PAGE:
The Pill


Graphic by Carl Faust, Vanessa Mark and Anne Schill

California will be following Oregon’s lead in March when a new law will enable pharmacists to directly prescribe hormonal contraceptives, making birth control accessible to women without a trip to the doctor. This new approach will not exactly be “over the counter” because pharmacists will complete a screening process before prescribing the medication this process will determine whether the pill is right for women who request it. California’s law will not pose an age restriction on the purchase of contraception, in the hope that teenage girls will have better access to this type of contraception.

Whether the new adjustment for contraception is to reduce reliance on healthcare providers or just to make pregnancy prevention more available, it is clearly making effective means of birth control more convenient for all women. However, opponents of this convenience expose legitimate disadvantages regarding over-the-counter birth control.

A person’s relationship with his or her healthcare provider is one that provides a wide range of care and support beyond just birth control. When a doctor prescribes a woman with hormonal contraception, she is asked to come back for a checkup where she can ask questions, request a different form of the medication, be checked for sexually transmitted diseases and more. Unlike pharmacists, doctors, especially gynecologists, can address these issues with tests and advice.
While research on over-the-counter pills provides valid concerns, it also lends support to the argument of many advocates who still believe the benefits of pharmacist-prescribed contraception outweigh the risks as it reduces unintended pregnancies. Many professionals also seem to be on board with the new law, citing the lack of risks associated with birth control.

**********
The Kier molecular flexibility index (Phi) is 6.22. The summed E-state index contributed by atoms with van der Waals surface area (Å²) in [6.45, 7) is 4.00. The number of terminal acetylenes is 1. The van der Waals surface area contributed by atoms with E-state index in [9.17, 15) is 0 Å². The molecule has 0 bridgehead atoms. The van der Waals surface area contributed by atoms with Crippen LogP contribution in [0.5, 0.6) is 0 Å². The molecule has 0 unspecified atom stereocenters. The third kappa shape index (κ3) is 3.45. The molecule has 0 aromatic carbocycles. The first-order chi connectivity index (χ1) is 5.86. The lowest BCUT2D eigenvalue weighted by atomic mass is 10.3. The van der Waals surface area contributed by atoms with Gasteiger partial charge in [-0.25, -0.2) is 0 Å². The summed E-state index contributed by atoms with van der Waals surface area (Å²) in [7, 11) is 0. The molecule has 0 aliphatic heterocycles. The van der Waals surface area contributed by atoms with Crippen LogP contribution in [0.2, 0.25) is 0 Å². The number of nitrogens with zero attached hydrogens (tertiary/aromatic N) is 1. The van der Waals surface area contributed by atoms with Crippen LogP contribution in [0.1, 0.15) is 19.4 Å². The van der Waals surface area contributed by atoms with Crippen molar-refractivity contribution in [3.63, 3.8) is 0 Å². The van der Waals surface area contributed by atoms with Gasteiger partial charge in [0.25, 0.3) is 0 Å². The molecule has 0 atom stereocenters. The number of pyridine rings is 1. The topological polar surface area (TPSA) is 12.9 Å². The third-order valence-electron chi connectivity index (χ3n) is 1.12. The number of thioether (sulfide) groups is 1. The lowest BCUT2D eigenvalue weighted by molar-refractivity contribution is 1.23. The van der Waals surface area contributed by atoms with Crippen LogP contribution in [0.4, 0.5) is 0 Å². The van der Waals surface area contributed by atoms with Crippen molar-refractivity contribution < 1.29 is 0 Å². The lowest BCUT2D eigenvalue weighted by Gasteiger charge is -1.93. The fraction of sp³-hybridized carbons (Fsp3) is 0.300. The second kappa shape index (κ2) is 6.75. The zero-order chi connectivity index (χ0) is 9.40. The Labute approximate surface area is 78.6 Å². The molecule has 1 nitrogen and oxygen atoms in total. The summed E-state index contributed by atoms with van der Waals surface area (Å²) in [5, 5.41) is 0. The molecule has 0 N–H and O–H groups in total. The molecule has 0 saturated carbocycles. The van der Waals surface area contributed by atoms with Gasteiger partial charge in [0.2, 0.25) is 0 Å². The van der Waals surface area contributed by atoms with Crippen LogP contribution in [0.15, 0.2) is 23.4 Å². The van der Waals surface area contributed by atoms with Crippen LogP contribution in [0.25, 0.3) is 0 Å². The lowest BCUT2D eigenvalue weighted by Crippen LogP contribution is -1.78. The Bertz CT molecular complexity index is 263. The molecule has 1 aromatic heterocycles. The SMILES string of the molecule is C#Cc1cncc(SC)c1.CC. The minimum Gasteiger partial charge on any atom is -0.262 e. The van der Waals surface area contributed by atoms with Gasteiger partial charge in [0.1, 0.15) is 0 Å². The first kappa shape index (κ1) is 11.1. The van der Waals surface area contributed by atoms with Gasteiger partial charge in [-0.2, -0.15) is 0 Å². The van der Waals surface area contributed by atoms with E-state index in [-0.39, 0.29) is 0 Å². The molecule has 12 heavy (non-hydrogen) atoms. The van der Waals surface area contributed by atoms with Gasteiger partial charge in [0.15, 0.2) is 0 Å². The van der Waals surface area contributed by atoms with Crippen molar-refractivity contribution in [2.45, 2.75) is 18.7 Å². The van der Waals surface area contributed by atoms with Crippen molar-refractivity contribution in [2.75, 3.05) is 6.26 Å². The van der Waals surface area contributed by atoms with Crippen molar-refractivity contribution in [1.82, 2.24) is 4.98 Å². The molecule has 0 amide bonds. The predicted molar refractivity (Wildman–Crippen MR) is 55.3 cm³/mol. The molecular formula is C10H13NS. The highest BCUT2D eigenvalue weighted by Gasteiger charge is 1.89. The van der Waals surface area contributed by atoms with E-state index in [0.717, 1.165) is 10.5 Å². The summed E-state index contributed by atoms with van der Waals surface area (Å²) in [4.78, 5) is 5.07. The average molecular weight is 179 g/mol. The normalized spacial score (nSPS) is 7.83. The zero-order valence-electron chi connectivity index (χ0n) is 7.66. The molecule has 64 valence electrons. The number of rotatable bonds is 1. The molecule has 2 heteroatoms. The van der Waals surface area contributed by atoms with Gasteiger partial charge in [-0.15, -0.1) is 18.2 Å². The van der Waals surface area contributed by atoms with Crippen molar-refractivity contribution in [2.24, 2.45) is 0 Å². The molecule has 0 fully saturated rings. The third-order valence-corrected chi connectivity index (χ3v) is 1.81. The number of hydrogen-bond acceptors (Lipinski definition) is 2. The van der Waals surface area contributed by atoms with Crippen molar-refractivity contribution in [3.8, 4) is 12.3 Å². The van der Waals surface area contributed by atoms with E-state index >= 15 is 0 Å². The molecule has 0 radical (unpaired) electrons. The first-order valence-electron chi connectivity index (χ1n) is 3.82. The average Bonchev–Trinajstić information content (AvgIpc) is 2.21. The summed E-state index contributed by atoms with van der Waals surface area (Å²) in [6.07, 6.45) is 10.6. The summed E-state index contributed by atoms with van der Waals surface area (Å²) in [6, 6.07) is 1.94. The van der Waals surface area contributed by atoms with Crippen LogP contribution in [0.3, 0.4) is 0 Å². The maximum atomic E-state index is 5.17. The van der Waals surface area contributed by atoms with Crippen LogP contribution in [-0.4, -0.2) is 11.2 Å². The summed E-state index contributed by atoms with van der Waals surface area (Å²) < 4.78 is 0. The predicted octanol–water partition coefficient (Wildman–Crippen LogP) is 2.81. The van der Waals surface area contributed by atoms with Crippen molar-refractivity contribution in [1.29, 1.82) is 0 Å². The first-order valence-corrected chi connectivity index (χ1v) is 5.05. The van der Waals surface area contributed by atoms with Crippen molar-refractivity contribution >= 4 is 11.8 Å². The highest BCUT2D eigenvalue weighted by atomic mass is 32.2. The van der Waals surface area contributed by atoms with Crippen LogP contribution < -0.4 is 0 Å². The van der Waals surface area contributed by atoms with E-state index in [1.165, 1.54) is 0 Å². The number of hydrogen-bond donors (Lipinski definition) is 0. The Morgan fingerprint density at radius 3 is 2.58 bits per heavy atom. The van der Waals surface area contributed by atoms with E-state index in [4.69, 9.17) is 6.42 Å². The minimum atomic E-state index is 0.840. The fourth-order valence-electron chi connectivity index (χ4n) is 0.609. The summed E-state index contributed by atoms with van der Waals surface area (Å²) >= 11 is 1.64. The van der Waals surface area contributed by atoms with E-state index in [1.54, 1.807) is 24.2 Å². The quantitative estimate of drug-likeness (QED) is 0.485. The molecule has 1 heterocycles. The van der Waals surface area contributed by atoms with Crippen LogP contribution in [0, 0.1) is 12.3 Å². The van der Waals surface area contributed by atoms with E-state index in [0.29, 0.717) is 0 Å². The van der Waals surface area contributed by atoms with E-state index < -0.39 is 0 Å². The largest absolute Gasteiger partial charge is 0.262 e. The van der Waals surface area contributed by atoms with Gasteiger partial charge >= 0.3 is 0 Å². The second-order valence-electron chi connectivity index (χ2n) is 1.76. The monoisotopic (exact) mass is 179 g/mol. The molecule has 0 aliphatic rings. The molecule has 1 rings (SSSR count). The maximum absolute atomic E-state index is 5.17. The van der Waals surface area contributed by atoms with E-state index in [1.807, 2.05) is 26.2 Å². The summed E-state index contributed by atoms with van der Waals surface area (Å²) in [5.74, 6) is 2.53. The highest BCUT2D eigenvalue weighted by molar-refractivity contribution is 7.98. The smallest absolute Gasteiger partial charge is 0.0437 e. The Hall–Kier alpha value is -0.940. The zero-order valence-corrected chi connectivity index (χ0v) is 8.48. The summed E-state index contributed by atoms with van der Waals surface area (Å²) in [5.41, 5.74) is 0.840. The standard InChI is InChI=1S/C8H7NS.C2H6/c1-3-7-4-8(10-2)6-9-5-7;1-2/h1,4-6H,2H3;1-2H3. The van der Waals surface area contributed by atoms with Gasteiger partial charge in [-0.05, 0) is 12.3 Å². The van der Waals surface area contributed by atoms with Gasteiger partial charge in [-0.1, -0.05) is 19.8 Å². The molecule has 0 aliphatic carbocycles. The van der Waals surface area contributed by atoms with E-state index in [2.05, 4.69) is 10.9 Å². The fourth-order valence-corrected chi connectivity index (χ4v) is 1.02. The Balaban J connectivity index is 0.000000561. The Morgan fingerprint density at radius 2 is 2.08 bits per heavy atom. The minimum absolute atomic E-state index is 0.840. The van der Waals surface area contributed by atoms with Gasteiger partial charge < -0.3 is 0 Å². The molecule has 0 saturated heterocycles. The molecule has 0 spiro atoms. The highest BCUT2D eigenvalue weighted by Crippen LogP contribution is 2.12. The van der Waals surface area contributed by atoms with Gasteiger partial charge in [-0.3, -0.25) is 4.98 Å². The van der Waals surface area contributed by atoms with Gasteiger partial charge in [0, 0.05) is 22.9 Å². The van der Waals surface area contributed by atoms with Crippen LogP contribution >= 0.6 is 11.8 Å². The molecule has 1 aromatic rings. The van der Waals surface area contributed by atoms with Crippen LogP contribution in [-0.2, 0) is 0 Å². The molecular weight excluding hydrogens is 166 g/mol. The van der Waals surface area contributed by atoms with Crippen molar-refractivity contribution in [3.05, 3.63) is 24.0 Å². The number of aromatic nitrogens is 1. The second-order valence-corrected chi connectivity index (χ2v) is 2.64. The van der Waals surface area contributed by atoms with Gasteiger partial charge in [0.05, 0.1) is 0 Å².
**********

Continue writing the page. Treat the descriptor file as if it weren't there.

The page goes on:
“The science on this is clear: The [birth control] pill is one of the best-studied medicines on the market today, and it’s certainly safe enough to be available without a prescription,” vice president for research at Ibis Reproductive Health Daniel Grossman wrote in the L.A. Times.

As long as women are responsible about keeping up their reproductive health with a doctor, this legislation is a huge step for women’s rights. The need to prevent pregnancies is not a sickness to be treated by a physician, but a basic preventative care measure that women can go about getting on their own, given easy access. This availability will be especially beneficial for people in rural areas without access to local clinics, Planned Parenthoods (assuming funding continues) or free reproductive care providers.

One issue that the new California law does not address is the cost of contraception. Making contraception accessible is not the same thing as making it affordable and therefore obtainable. For the uninsured, birth control pills will cost between $20 to $50 per month.

In an ideal world, effective forms of birth control would be free and available for all financial situations. One of the closest things we have to that world is Planned Parenthood, which provides affordable healthcare, including pregnancy prevention, STD treatments, pap tests, breast exams and much more. Planned Parenthood is a resource that is often essential to adolescent girls who either need quick or affordable contraception or do not want record of their reproductive health measures getting back to their parents.
So while pharmacist-prescribed contraception in California will be convenient for a huge array of women, cost will remain an issue, as will the potential defunding of Planned Parenthood which supports lower income families and young people. Nonetheless, California is taking a step in a progressive direction, making fundamental preventative care more available to a wide range of people. After all, effective birth control should not be a privilege. It should be a right.